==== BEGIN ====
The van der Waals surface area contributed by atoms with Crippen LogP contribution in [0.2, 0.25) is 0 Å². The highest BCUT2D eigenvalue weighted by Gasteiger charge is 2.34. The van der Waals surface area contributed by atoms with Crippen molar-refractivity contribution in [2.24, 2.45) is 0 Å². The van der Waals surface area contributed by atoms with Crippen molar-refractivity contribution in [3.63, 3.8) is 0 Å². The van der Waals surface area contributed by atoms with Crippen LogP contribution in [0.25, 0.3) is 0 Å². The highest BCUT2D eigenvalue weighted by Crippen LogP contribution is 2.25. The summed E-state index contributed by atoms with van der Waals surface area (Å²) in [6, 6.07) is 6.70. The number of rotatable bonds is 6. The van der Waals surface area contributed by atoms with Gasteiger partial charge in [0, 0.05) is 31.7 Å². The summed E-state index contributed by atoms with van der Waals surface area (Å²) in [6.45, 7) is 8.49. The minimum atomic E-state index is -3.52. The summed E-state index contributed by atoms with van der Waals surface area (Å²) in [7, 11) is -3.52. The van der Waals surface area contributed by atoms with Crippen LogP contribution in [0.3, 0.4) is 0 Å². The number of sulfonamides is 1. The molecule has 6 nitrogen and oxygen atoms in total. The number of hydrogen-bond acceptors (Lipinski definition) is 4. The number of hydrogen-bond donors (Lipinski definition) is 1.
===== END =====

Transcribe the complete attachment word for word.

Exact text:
The van der Waals surface area contributed by atoms with Crippen LogP contribution in [0.2, 0.25) is 0 Å². The highest BCUT2D eigenvalue weighted by Gasteiger charge is 2.34. The van der Waals surface area contributed by atoms with Crippen molar-refractivity contribution in [2.24, 2.45) is 0 Å². The van der Waals surface area contributed by atoms with Crippen molar-refractivity contribution in [3.63, 3.8) is 0 Å². The van der Waals surface area contributed by atoms with Crippen LogP contribution in [0.25, 0.3) is 0 Å². The highest BCUT2D eigenvalue weighted by Crippen LogP contribution is 2.25. The summed E-state index contributed by atoms with van der Waals surface area (Å²) in [6, 6.07) is 6.70. The number of rotatable bonds is 6. The van der Waals surface area contributed by atoms with Gasteiger partial charge in [0, 0.05) is 31.7 Å². The summed E-state index contributed by atoms with van der Waals surface area (Å²) in [6.45, 7) is 8.49. The minimum atomic E-state index is -3.52. The summed E-state index contributed by atoms with van der Waals surface area (Å²) in [7, 11) is -3.52. The van der Waals surface area contributed by atoms with Crippen LogP contribution in [0.3, 0.4) is 0 Å². The number of sulfonamides is 1. The molecule has 6 nitrogen and oxygen atoms in total. The number of hydrogen-bond acceptors (Lipinski definition) is 4. The number of hydrogen-bond donors (Lipinski definition) is 1.